’cause last night’s Lost was great. Plot line twists and narrative structure shifts have made this one of the best episodes to date. Most of all, the mystery the series depends on shifts even more by taking the main focus (will they get off the island) and answering “yes.” Yet there are three seasons remaining. Guess what? That wasn’t the real mystery here. The mystery of will they get off the island or who are the Dharma Initiative has been mostly answered. There are other mysteries (why have their lives changed/who is in the coffin, etc.) that are maybe more important. From the pages of Lostpedia,
This episode marks the beginning of the “flash-forward” mechanism and the decline of the flashbacks used in past seasons. Rather than primarily theorizing/speculating on what events will happen next, from now on fans will be given each character’s separate “endings” and will get to theorize/speculate on what happened that lead them to where they are now–whether it be life AFTER/OFF the island (e.g. Jack, Kate), life STILL on the island (e.g. Locke perhaps?), or how they ended up dead (e.g. the unknown body in the coffin).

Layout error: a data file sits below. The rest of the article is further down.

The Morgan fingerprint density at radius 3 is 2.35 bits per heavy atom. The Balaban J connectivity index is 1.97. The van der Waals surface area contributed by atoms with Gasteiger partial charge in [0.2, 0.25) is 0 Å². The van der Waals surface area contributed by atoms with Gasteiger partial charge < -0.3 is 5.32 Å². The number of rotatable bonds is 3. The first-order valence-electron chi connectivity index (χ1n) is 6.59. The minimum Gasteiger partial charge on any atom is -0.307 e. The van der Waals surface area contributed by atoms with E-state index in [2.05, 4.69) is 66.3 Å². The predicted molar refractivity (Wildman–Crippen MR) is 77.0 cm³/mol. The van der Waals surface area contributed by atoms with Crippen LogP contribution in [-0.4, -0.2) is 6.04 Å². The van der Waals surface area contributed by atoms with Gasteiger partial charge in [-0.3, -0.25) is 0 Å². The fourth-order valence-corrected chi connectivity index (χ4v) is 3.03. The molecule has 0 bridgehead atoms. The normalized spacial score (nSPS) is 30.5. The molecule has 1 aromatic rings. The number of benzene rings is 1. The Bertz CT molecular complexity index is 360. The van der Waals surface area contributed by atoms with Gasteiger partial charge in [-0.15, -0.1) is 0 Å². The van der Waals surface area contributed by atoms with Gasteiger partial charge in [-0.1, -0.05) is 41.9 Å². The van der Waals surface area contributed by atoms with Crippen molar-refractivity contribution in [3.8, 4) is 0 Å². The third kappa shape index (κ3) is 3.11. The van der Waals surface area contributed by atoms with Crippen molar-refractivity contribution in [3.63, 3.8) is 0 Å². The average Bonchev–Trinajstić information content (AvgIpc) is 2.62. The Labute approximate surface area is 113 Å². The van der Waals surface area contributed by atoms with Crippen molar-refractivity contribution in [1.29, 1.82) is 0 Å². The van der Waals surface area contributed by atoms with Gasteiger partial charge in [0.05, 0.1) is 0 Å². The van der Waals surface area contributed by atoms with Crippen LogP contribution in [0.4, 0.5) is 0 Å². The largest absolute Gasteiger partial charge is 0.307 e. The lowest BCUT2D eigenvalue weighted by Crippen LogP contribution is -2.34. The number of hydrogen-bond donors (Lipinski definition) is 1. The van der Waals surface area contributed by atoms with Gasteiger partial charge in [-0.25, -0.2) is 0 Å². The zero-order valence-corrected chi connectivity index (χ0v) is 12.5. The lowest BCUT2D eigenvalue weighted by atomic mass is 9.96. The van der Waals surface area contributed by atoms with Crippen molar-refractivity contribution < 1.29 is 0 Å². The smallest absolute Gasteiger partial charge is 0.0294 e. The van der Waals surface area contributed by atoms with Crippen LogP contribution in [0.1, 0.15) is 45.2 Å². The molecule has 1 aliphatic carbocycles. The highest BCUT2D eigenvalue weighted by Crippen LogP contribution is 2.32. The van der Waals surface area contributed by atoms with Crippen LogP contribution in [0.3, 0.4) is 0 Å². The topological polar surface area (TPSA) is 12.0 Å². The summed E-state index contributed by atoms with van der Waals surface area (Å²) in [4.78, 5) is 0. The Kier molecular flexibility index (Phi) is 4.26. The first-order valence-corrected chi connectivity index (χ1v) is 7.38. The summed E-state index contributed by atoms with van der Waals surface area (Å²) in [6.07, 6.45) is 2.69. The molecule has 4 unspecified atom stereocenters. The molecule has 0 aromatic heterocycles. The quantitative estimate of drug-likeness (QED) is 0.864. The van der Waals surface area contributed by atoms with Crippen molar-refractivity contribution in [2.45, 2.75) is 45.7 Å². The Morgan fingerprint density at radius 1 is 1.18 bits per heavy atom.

That is one possibility. The time travel/time shift angle is most intriguing in Lost. Part of that angle is narrative structure (how to tell a story in a number of ways); the other part might comprise a sort of Phillip K. Dick/Marvel comics play on “What if…” What if coming back changed time (i.e., Jack’s dad is still alive; Kate is now not a fugitive)? What if coming back changes one’ s own narrative in unwanted ways (Jack wanting to go back…)? While “fate” pivots on a cliche trope for narrative (“it was our fate”), the show seems to play with it in both predictable ways (you can’t change destiny) and other ways (destiny may mean different things within different levels of time).
I’ll wait to hear what some fellow Lost watchers (Derek, Collin, Donna) have to say as well.